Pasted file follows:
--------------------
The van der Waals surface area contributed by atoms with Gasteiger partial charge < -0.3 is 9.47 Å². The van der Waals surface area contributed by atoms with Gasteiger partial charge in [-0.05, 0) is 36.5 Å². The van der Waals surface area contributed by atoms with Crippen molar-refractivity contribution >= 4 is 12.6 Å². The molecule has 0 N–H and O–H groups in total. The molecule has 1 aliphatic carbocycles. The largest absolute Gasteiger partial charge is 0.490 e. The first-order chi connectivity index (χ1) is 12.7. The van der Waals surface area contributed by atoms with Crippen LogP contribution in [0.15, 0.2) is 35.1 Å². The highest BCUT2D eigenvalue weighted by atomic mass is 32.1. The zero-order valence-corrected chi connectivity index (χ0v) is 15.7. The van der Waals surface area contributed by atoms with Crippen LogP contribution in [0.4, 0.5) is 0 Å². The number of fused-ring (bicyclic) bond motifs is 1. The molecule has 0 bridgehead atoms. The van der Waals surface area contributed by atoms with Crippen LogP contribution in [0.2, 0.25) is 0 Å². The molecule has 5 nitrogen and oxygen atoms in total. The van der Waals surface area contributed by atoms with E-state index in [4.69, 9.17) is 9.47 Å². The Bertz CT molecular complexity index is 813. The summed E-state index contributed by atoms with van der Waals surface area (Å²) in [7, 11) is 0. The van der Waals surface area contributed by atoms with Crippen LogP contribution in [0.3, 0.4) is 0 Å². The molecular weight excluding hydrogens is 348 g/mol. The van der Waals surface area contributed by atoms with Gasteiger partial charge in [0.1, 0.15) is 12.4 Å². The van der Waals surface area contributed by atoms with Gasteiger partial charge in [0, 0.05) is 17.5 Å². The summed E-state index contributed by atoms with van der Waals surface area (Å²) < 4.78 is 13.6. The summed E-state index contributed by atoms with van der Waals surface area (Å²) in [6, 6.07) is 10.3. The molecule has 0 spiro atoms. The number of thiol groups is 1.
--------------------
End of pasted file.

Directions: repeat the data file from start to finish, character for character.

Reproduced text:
The van der Waals surface area contributed by atoms with Gasteiger partial charge < -0.3 is 9.47 Å². The van der Waals surface area contributed by atoms with Gasteiger partial charge in [-0.05, 0) is 36.5 Å². The van der Waals surface area contributed by atoms with Crippen molar-refractivity contribution >= 4 is 12.6 Å². The molecule has 0 N–H and O–H groups in total. The molecule has 1 aliphatic carbocycles. The largest absolute Gasteiger partial charge is 0.490 e. The first-order chi connectivity index (χ1) is 12.7. The van der Waals surface area contributed by atoms with Crippen LogP contribution in [0.15, 0.2) is 35.1 Å². The highest BCUT2D eigenvalue weighted by atomic mass is 32.1. The zero-order valence-corrected chi connectivity index (χ0v) is 15.7. The van der Waals surface area contributed by atoms with Crippen LogP contribution in [0.4, 0.5) is 0 Å². The number of fused-ring (bicyclic) bond motifs is 1. The molecule has 0 bridgehead atoms. The van der Waals surface area contributed by atoms with Crippen LogP contribution in [0.2, 0.25) is 0 Å². The molecule has 5 nitrogen and oxygen atoms in total. The van der Waals surface area contributed by atoms with E-state index in [4.69, 9.17) is 9.47 Å². The Bertz CT molecular complexity index is 813. The summed E-state index contributed by atoms with van der Waals surface area (Å²) in [7, 11) is 0. The van der Waals surface area contributed by atoms with Crippen LogP contribution in [0.3, 0.4) is 0 Å². The molecular weight excluding hydrogens is 348 g/mol. The van der Waals surface area contributed by atoms with Gasteiger partial charge in [0.1, 0.15) is 12.4 Å². The van der Waals surface area contributed by atoms with Gasteiger partial charge in [0, 0.05) is 17.5 Å². The summed E-state index contributed by atoms with van der Waals surface area (Å²) < 4.78 is 13.6. The summed E-state index contributed by atoms with van der Waals surface area (Å²) in [6, 6.07) is 10.3. The molecule has 0 spiro atoms. The number of thiol groups is 1.